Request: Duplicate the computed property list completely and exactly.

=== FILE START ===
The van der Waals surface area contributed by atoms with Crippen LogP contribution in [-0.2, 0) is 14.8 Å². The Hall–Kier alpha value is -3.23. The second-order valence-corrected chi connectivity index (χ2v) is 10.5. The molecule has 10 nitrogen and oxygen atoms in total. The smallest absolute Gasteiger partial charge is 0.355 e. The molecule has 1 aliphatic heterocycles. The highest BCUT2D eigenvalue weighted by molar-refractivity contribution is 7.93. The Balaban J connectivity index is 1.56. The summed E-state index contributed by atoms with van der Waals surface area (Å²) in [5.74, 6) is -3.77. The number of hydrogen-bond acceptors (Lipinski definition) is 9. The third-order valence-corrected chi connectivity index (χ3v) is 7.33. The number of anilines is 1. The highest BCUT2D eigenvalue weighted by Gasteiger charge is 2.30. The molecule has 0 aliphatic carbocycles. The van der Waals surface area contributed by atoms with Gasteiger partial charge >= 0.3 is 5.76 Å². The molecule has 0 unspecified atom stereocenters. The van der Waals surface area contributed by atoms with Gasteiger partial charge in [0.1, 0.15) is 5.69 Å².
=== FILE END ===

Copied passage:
The van der Waals surface area contributed by atoms with Crippen LogP contribution in [-0.2, 0) is 14.8 Å². The Hall–Kier alpha value is -3.23. The second-order valence-corrected chi connectivity index (χ2v) is 10.5. The molecule has 10 nitrogen and oxygen atoms in total. The smallest absolute Gasteiger partial charge is 0.355 e. The molecule has 1 aliphatic heterocycles. The highest BCUT2D eigenvalue weighted by molar-refractivity contribution is 7.93. The Balaban J connectivity index is 1.56. The summed E-state index contributed by atoms with van der Waals surface area (Å²) in [5.74, 6) is -3.77. The number of hydrogen-bond acceptors (Lipinski definition) is 9. The third-order valence-corrected chi connectivity index (χ3v) is 7.33. The number of anilines is 1. The highest BCUT2D eigenvalue weighted by Gasteiger charge is 2.30. The molecule has 0 aliphatic carbocycles. The van der Waals surface area contributed by atoms with Gasteiger partial charge >= 0.3 is 5.76 Å². The molecule has 0 unspecified atom stereocenters. The van der Waals surface area contributed by atoms with Gasteiger partial charge in [0.1, 0.15) is 5.69 Å².